Commercial Construction & Contracting Resources

5 Common Sewer Line Installation Setbacks (and Solutions)

Posted by Brian Delmonico on May 31, 2018

Your contractor begins digging for a new sewer line at your commercial property. Crews encounter bedrock and can go no further, setting your project behind schedule.

Some problems with sewer line installation and other underground utilities are difficult to predict. But with some forethought and site analysis, a adaptable plan can be developed beforehand for a smoother outcome.

Here are Some Sewer Line Installation Roadblocks Commonly Encountered on a Job Site

1. Rock Formations

Problem: Bedrock can be uncovered during nearly any construction site preparation, depending on location and depth. Here around Columbus, OH we commonly see natural rock deposits like limestone and sandstone at shallow depths.

Solutions: Depending on the type and density of the rock strata, the hydraulic excavator may not produce sufficient force to break through it for the utility installation. Some smaller rocks and boulders are easy enough to deal with: dig around them with an excavator until you can lift or pry them out. Other times, construction crews can use a hydraulic hammer attachment to pulverize the rock and remove it in chunks. In the most severe cases, there’s no choice but to blast it out with explosives.

Knowing the rock is there before digging is particularly helpful. A contractor can commission or perform a geotechnical evaluation of the site.

2. High Groundwater

Problem: Groundwater levels in Ohio can vary by location. In some places, the water table could be dozens or even hundreds of feet below ground level. In others, contractors will run into water just several feet below the surface. High water can make any site development for construction difficult, let alone underground utility installation.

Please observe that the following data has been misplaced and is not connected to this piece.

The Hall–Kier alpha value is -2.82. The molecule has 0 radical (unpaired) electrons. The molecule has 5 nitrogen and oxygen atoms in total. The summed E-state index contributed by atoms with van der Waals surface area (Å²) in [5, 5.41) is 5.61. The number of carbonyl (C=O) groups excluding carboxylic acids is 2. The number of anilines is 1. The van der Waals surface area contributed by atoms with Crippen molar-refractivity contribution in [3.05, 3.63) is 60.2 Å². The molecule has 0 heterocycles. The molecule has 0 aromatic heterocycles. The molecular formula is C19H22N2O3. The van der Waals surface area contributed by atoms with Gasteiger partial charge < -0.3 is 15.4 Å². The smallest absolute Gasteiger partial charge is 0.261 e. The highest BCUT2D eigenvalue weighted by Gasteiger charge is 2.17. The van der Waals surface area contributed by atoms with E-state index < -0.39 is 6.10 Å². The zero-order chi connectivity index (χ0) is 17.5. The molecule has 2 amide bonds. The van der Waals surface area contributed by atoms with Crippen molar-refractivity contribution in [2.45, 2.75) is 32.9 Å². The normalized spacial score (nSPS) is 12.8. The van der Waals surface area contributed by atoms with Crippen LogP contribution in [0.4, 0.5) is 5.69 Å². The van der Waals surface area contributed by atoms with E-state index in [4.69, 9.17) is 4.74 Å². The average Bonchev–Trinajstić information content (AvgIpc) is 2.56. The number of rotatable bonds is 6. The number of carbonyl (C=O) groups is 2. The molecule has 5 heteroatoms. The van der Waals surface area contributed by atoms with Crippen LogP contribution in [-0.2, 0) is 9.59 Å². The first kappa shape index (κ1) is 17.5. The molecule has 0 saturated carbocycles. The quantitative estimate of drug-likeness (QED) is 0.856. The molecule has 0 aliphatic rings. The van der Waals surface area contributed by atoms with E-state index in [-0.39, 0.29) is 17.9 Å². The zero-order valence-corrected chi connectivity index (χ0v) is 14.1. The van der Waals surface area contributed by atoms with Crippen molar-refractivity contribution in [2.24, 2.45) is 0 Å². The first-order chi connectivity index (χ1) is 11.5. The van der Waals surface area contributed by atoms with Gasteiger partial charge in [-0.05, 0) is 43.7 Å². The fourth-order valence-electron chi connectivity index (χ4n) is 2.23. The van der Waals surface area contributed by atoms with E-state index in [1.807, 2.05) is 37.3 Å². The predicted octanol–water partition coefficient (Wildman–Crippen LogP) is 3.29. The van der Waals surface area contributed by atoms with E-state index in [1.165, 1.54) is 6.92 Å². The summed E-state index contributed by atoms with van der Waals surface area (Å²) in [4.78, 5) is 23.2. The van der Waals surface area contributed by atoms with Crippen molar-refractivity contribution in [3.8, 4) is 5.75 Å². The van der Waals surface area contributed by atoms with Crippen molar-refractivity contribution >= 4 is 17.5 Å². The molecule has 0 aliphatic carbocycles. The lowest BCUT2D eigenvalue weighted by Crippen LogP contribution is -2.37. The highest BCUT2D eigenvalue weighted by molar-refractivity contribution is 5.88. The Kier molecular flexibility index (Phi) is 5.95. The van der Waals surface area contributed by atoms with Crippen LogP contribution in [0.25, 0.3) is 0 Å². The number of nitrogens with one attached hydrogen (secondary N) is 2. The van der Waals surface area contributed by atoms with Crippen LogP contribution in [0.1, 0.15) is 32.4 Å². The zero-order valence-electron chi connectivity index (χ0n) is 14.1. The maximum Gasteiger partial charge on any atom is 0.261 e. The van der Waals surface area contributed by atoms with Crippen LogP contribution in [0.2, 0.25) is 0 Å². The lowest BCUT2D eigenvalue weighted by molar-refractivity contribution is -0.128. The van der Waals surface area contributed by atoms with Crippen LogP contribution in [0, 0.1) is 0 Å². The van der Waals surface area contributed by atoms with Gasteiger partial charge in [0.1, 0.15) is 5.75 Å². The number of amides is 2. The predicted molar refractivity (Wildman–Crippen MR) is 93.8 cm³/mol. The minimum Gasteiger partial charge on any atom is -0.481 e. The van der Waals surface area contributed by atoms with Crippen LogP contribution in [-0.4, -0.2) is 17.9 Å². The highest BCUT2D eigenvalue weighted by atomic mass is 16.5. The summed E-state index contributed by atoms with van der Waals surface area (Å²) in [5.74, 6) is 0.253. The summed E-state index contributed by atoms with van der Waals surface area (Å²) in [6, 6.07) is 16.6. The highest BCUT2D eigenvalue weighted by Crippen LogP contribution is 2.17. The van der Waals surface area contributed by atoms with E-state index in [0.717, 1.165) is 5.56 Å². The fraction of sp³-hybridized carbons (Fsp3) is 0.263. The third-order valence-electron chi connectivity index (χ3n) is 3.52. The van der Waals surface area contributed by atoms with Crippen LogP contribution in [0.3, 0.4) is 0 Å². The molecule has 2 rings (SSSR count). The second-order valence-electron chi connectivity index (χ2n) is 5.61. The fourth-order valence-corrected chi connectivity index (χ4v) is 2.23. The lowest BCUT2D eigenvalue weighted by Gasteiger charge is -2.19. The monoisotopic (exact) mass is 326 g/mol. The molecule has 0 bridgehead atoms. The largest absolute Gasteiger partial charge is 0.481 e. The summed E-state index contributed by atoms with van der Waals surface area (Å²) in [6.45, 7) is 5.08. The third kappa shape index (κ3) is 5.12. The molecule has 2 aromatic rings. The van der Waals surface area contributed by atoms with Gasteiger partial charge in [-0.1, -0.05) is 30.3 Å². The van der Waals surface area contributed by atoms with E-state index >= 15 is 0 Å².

Solutions: There are several effective ways to transport or lower groundwater at your site. The easiest is sump pumping, which sucks away groundwater seeping into the utility trench. This temporary fix can allow enough dry space to work. If the volume of groundwater is more severe, it may require sometimes costly means of temporarily lowering the local table by digging relief wells, siphon drains, or deep vacuum wells, among other similar methods.

3. Existing Utilities

Problem: Excavation for water or sewer line installation sometimes uncovers infrastructure that was buried and forgotten decades ago - or longer. Running into both dormant and active utility could be an explosive problem (literally), or at least very expensive or damaging to nearby utility service.

Solutions: As we always say, “Call OUPS to avoid a utility oops.” The Ohio Utilities Protection Service will assess your property with all the tools necessary to locate and avoid existing utilities. Beginning with a good property schematic detailing previous pipe installations and other jobs also would be very helpful.

4. Not Enough Slope

Problem: While water lines are pressurized to push water wherever it needs to be in the system, sewers must run naturally downhill to remove waste. If there’s not enough grade, the sewer will not function well with gravity.

Solutions: An experienced contractor will know sewer line installation requires an adequate slope. Adequate slopes should be determined considering the pipe diameter by these widely accepted piping guidelines:

  • 2 ½” or smaller requires ¼” minimum slope per foot (or 2%)
  • 3” to 6” requires ⅛” minimum slope per foot (or 1%)
  • 8” or larger requires 1/16” minimum slope per foot (or 0.5%)

Experienced contractors may need to install a lift station where adequate slope can’t occur naturally or through grade engineering.

5. Determining Rights of Way or Easements

Problem: This could also apply to work being done on adjacent properties, which may need access to your land. Rights of way, or easements, give utility companies the right to work on legally identified portions of private properties for community good and efficiency. If these are not known, it may require costly legal mitigation. Your municipality typically will identify and establish these areas.

Solutions: As a property owner, you should be aware on a base level what work can and cannot be done on your land. At the time of property acquisition, ensure this documentation identifying easement areas is available for you and contractors to reference.

Avoid These Common Underground Utility Installation Setbacks Preparation & Communication

Any construction project can encounter unforeseen circumstances. That includes sewer line installation and other underground utilities. A contractor with experience should know the local regulations, rules of thumb, and regional geology.

Upfront communication with your contractor and a good site survey should avoid, or at least prepare for, any installation setbacks.

 

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Written by Brian Delmonico